Cuttin-Edge, On-the-Spot Reporting

Have You Seen?


I’ll admit, I was not expecting to be blown away by Polish hi-fi brands. Yes, I knew they’d be out in force for their home country’s expo, and I already knew that the likes of Fezz Audio and Lampizator produce very respectable gear. But boy howdy, was I unprepared for just how ready some of these Polish companies were to strut their stuff at AVS 2023. What can a Polish brand come up with if it has the stones to create “horrifically priced gear,” as my comrade Jason Thorpe calls it?

Audio Phonique

Case in point: Audio Phonique. Despite the Francophone-sounding name, the company was founded here in Poland in 2018 and has yet to establish a presence on our side of the Atlantic. But that’s not to give even the slightest impression that the company’s setup at the Radisson Blu Sobieski was jury-rigged or unprofessional. Not in the slightest.

The company produces everything I am about to describe. Music flowed into the room via Audio Phonique’s Classic Line Music Server (€10,000, all prices in euros, VAT not included) and was fed into the DAC DHT (€40,000) to be decoded into an analog signal and spit out via four Emission Labs EML45 triodes. The Pre DHT Line Stage (€40,000) handled source selection and volume control duties and provided the ever-necessary voltage and current amplification to drive the power amps via its KR Audio PX25 tubes. And two monstrous PSE1605 mono power amplifiers (€80,000/pair) each used an Emission Labs EML 20B driver tube and two EML1605s to provide 40 watts of shove to each speaker.

Audio Phonique

Flanking the two polished chassis of the PSE 1605s were a pair of Statement 1 loudspeakers. I spoke briefly with Audio Phonique’s cofounder and CTO, Maciej Lenar, who told me the Statement 1 is so new it is not yet shown on Audio Phonique’s website. But the company hopes to make the Statement 1 available soon at €60,000/pair.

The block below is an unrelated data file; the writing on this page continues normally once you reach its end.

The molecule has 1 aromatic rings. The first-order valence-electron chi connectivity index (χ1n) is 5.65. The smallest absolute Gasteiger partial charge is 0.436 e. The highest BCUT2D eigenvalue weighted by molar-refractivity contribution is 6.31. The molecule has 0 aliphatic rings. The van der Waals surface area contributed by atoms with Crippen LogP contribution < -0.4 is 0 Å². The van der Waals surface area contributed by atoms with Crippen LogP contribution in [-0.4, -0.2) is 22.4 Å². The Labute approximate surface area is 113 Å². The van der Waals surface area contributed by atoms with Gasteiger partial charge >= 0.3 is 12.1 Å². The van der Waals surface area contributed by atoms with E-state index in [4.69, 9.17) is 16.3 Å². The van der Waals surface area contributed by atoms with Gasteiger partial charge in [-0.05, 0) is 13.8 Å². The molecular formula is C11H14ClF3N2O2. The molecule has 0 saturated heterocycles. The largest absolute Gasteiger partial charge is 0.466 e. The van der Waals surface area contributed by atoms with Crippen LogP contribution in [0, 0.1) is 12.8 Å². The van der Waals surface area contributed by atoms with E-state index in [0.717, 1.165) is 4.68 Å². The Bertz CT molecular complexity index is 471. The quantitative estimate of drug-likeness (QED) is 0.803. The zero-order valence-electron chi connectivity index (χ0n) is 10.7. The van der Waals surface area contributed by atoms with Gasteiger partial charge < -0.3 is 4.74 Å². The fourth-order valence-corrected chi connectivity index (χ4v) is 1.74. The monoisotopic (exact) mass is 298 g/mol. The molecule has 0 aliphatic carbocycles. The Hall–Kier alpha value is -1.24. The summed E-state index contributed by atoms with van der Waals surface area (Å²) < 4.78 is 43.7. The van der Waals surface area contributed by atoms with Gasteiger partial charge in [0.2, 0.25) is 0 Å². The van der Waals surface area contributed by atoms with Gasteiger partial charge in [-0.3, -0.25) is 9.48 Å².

Also featured in the system was the Audio Phonique PC01 power conditioner (€8000), into which were plugged a bevy of the company’s Dreams power cables (prices vary by length). The power cables use copper that is 99.999 percent pure, according to the company’s literature, and though Audio Phonique as yet officially has distribution only in Poland, it advertises that it will make the cables with US plugs as well as the EU sort. Evidently, either Audio Phonique plans to expand its distribution, or otherwise it’s willing to make international sales work. The kind of optimism that I see from these Polish companies makes me beam.

Audio Phonique

And how did all this ludicrously constructed, ludicrously beautiful, and ludicrously priced gear sound? Breathe a sigh of relief; it sounded freaking great. Listening to a lovely acoustic passage through the Statement 1s, I heard the attack and decay of each string ring out palpably enough that I felt I could pluck along with the guitarist. The sound of the guitar had a fulsome, 3D quality and seemed to emanate from behind and between the speakers as if they weren’t really there. Of course, extension to the deepest lows on up to the loftiest highs was expected, and the Audio Phonique room delivered. And at that, the sound flowed easily and without harshness, as one may expect from a system based almost entirely around direct-heated triodes.

Sadly, it isn’t clear at present whether Audio Phonique will get distribution in North America or when, so I can’t comment on whether the company will ever be able to get any of its products to one of my colleagues at SoundStage! Ultra. But I hope that it’s possible because I think this Polish brand is really on to something.

Matt Bonaccio
Contributor, SoundStage!